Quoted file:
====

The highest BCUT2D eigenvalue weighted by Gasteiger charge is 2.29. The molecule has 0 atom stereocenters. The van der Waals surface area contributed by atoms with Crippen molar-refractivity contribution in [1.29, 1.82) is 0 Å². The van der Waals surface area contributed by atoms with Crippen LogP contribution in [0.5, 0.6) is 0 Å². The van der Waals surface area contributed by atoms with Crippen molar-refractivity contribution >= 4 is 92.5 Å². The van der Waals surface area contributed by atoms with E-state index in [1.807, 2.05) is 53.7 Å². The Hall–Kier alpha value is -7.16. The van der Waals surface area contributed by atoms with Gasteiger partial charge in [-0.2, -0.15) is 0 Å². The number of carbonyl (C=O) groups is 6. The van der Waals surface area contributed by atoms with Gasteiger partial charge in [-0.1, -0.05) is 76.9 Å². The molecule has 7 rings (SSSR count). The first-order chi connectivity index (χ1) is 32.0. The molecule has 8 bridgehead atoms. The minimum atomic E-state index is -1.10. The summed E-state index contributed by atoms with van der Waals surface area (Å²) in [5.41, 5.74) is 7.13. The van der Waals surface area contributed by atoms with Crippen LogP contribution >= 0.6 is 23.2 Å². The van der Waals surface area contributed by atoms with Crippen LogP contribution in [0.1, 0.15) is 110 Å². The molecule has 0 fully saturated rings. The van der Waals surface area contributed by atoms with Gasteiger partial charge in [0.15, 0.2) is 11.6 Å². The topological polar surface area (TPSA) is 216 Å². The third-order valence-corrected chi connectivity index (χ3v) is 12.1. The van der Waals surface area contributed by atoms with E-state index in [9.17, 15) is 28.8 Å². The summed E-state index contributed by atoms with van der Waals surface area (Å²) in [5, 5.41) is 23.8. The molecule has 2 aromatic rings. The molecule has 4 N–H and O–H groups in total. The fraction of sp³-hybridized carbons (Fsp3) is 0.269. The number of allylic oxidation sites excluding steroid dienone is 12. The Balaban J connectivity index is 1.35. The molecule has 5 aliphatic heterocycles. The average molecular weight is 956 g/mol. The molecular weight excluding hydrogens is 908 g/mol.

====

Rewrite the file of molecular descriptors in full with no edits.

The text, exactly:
The highest BCUT2D eigenvalue weighted by Gasteiger charge is 2.29. The molecule has 0 atom stereocenters. The van der Waals surface area contributed by atoms with Crippen molar-refractivity contribution in [1.29, 1.82) is 0 Å². The van der Waals surface area contributed by atoms with Crippen LogP contribution in [0.5, 0.6) is 0 Å². The van der Waals surface area contributed by atoms with Crippen molar-refractivity contribution >= 4 is 92.5 Å². The van der Waals surface area contributed by atoms with E-state index in [1.807, 2.05) is 53.7 Å². The Hall–Kier alpha value is -7.16. The van der Waals surface area contributed by atoms with Gasteiger partial charge in [-0.2, -0.15) is 0 Å². The number of carbonyl (C=O) groups is 6. The van der Waals surface area contributed by atoms with Gasteiger partial charge in [-0.1, -0.05) is 76.9 Å². The molecule has 7 rings (SSSR count). The first-order chi connectivity index (χ1) is 32.0. The molecule has 8 bridgehead atoms. The minimum atomic E-state index is -1.10. The summed E-state index contributed by atoms with van der Waals surface area (Å²) in [5.41, 5.74) is 7.13. The van der Waals surface area contributed by atoms with Crippen LogP contribution >= 0.6 is 23.2 Å². The van der Waals surface area contributed by atoms with Crippen LogP contribution in [0.1, 0.15) is 110 Å². The molecule has 0 fully saturated rings. The van der Waals surface area contributed by atoms with Gasteiger partial charge in [0.15, 0.2) is 11.6 Å². The topological polar surface area (TPSA) is 216 Å². The third-order valence-corrected chi connectivity index (χ3v) is 12.1. The van der Waals surface area contributed by atoms with E-state index in [9.17, 15) is 28.8 Å². The summed E-state index contributed by atoms with van der Waals surface area (Å²) in [5, 5.41) is 23.8. The molecule has 2 aromatic rings. The molecule has 4 N–H and O–H groups in total. The fraction of sp³-hybridized carbons (Fsp3) is 0.269. The number of allylic oxidation sites excluding steroid dienone is 12. The Balaban J connectivity index is 1.35. The molecule has 5 aliphatic heterocycles. The average molecular weight is 956 g/mol. The molecular weight excluding hydrogens is 908 g/mol.